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Today's News

  • Students participate in School Board Recognition Month

    From staff reports

    Members of the Anderson County Board of Education were recognized by students during meeting Monday night for National School Board Recognition Month.

  • Board of education continues fight against utility rate increases

    News staff

    Anderson County Schools Board of Education members spoke out against the proposed Kentucky Utility rate increases that are expected to go up 9.7 to as much as 18 percent per kilowatt hour at regular session Monday night. The increase is expected to cost the school district approximately $44,000 to $82,000 in additional utility costs annually.

  • Senior center calendar

    From staff reports

    The following is the Anderson Senior Center’s weekly calendar of events.

    The Senior Center is located at 160 Township Square. For more information, contact the senior center at 839-7520.

    Wednesday, Jan. 14

    10:30 a.m. Blood pressure check with Phyllis

    10:30 a.m. Inspiration with Rev. Paden

    11:30 a.m. lunch

    12:15 p.m. White elephant bingo

     

    Thursday, Jan. 15

    8:30 a.m. Breakfast Club

    9 a.m. video exercise

  • Ice skating, with a twist
  • Anderson Community Education announces upcoming classes

    From staff reports

    The following are classes offered this spring through Anderson Community Education.

    For more information, call Jacque Zeller at 839-3754 or email jacque.zeller@anderson.kyschools.us to register for ACE classes. Adult education programs with instruction to earn a GED diploma, prepare to attend college or volunteer in the community are also offered. ACE is located at 219 East Woodford St. in Lawrenceburg.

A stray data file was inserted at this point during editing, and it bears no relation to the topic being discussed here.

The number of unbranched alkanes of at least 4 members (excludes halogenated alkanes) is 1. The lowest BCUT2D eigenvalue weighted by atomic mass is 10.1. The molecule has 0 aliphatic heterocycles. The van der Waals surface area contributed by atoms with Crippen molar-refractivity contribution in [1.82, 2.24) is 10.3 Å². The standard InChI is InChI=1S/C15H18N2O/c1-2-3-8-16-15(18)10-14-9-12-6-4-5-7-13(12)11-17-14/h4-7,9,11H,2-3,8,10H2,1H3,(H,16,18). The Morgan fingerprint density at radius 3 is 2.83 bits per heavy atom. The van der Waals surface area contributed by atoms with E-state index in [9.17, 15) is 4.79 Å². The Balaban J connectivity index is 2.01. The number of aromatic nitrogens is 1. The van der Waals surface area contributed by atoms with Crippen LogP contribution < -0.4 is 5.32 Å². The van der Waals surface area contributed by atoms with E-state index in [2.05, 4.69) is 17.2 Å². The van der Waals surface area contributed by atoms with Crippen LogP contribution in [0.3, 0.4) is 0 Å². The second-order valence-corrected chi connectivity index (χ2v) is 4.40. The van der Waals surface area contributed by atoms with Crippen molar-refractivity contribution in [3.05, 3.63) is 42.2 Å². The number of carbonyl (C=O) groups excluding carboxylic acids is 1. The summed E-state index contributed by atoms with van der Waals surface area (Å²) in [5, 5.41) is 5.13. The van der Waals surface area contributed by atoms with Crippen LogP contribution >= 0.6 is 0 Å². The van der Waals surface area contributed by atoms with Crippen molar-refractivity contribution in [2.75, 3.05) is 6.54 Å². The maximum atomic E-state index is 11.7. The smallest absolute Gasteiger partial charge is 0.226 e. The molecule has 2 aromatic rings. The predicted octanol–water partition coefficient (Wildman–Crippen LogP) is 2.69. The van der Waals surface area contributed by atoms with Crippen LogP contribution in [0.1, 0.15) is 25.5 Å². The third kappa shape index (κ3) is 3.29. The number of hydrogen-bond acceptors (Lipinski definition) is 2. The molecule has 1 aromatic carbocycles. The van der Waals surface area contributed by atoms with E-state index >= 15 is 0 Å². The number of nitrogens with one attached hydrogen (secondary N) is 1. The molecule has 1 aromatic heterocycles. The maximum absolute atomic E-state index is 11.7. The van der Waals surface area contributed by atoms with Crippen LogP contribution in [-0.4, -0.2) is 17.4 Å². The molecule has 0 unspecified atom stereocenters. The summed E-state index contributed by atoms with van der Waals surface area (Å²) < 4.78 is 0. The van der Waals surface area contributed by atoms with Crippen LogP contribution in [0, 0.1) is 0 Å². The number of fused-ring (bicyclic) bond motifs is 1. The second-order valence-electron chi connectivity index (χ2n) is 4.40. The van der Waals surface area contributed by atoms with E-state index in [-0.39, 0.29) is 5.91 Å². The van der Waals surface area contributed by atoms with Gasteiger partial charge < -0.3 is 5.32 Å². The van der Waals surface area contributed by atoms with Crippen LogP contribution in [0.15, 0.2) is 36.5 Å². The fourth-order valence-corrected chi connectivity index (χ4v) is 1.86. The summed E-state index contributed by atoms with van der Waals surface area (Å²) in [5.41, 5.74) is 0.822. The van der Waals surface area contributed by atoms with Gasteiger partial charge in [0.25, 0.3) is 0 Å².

Zumba Dance Fitness

    When: Monday and Wednesday, beginning Jan. 12 until May 20 from 6-7 p.m.

  • Our jailer’s working out just fine, thanks

    By Ben Carlson

    Publisher

    A recent news report from a media outlet in Kentucky took some fairly stiff jabs at elected jailers in counties without jails, which includes Anderson County Jailer Joani Clark.

    The overriding point the article tries to make is that, in large measure, counties without jails shouldn’t have an elected jailer — the state’s Constitution be damned. Instead, those counties should turn over to sheriff’s offices those jailers’ duties.

  • Will tech replace reporters?

    By Shelley Spillman

    News Editor

    Recently I was discussing with my fellow journalism school graduates about the hardest part about our job.

  • Don’t be next victim of alcohol poisoning

    Alcohol poisoning is a serious and preventable public health problem.

    Kentucky (9.1) is in the middle of the third quartile for age-adjusted rates of death related to alcohol poisoning. Kentucky is surrounded by Indiana (8.6), North Carolina, New York, Kansas, Iowa, Michigan, Nevada, New Jersey and California (9.9.)

    Delaware, District of Columbia, Hawaii, North Dakota and Vermont had less than seven deaths annually from alcohol poisoning and weren’t included in the statistics.

  • Dealing with stresses cold has on newborn calves

    When the weather is predicted to be bitterly cold, producers should take extra care of newborn calves to ensure their survival.

    A calf’s body temperature often falls below normal in extremely cold conditions due to a slow or difficult birth (dystocia) followed by delayed standing and nursing.  Returning the calf’s core body temperature to normal (100 degrees F for newborn calves) then maintaining that core temperature is of primary importance.  If at all possible, bring close-up cows indoors to calve in a heavily bedded, clean pen.

  • New Briefs

    Students named to Campbellsville University dean’s list

    Morgan Marie Cubert, a senior, Courtney Michelle Drury, a senior, and Jeffrey Tyler Harrod, a freshman, all of Lawrenceburg, have been named to Campbellsville University’s Dean’s List for fall 2014, according to a news release.

    The list recognizes students who achieve a grade point average of 3.50 or above for the semester with a course load of at least 12 hours, according to a news release.